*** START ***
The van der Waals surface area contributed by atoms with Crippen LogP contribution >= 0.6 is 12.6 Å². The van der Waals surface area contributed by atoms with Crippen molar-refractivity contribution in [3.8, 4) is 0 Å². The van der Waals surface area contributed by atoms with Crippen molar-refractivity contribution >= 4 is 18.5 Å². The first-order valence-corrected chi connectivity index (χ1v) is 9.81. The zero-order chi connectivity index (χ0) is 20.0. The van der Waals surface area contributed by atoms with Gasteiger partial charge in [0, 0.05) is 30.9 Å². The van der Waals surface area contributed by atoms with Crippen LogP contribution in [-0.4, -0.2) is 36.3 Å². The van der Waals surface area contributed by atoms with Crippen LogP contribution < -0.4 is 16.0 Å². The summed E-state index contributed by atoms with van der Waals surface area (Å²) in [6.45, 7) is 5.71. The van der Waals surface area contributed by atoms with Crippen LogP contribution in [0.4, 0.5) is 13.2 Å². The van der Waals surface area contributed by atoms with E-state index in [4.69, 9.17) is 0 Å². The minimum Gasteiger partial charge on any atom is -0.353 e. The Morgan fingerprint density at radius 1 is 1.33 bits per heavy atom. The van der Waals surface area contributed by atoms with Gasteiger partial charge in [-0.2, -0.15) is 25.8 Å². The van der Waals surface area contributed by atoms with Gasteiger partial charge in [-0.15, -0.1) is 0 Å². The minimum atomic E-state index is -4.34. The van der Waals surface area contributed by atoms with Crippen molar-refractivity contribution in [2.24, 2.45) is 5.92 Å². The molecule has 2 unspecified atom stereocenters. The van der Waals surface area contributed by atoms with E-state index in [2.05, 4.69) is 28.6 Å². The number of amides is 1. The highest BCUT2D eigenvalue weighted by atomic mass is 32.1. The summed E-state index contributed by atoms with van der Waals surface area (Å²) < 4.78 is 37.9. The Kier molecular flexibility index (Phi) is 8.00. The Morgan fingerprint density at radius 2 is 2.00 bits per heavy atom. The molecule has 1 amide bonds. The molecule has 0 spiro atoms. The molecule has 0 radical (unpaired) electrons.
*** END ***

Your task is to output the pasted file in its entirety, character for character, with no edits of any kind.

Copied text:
The van der Waals surface area contributed by atoms with Crippen LogP contribution >= 0.6 is 12.6 Å². The van der Waals surface area contributed by atoms with Crippen molar-refractivity contribution in [3.8, 4) is 0 Å². The van der Waals surface area contributed by atoms with Crippen molar-refractivity contribution >= 4 is 18.5 Å². The first-order valence-corrected chi connectivity index (χ1v) is 9.81. The zero-order chi connectivity index (χ0) is 20.0. The van der Waals surface area contributed by atoms with Gasteiger partial charge in [0, 0.05) is 30.9 Å². The van der Waals surface area contributed by atoms with Crippen LogP contribution in [-0.4, -0.2) is 36.3 Å². The van der Waals surface area contributed by atoms with Crippen LogP contribution < -0.4 is 16.0 Å². The summed E-state index contributed by atoms with van der Waals surface area (Å²) in [6.45, 7) is 5.71. The van der Waals surface area contributed by atoms with Crippen LogP contribution in [0.4, 0.5) is 13.2 Å². The van der Waals surface area contributed by atoms with E-state index in [4.69, 9.17) is 0 Å². The minimum Gasteiger partial charge on any atom is -0.353 e. The Morgan fingerprint density at radius 1 is 1.33 bits per heavy atom. The van der Waals surface area contributed by atoms with Gasteiger partial charge in [-0.2, -0.15) is 25.8 Å². The van der Waals surface area contributed by atoms with Gasteiger partial charge in [-0.15, -0.1) is 0 Å². The minimum atomic E-state index is -4.34. The van der Waals surface area contributed by atoms with Crippen molar-refractivity contribution in [2.24, 2.45) is 5.92 Å². The molecule has 2 unspecified atom stereocenters. The van der Waals surface area contributed by atoms with E-state index in [2.05, 4.69) is 28.6 Å². The number of amides is 1. The highest BCUT2D eigenvalue weighted by atomic mass is 32.1. The summed E-state index contributed by atoms with van der Waals surface area (Å²) < 4.78 is 37.9. The Kier molecular flexibility index (Phi) is 8.00. The Morgan fingerprint density at radius 2 is 2.00 bits per heavy atom. The molecule has 1 amide bonds. The molecule has 0 spiro atoms. The molecule has 0 radical (unpaired) electrons.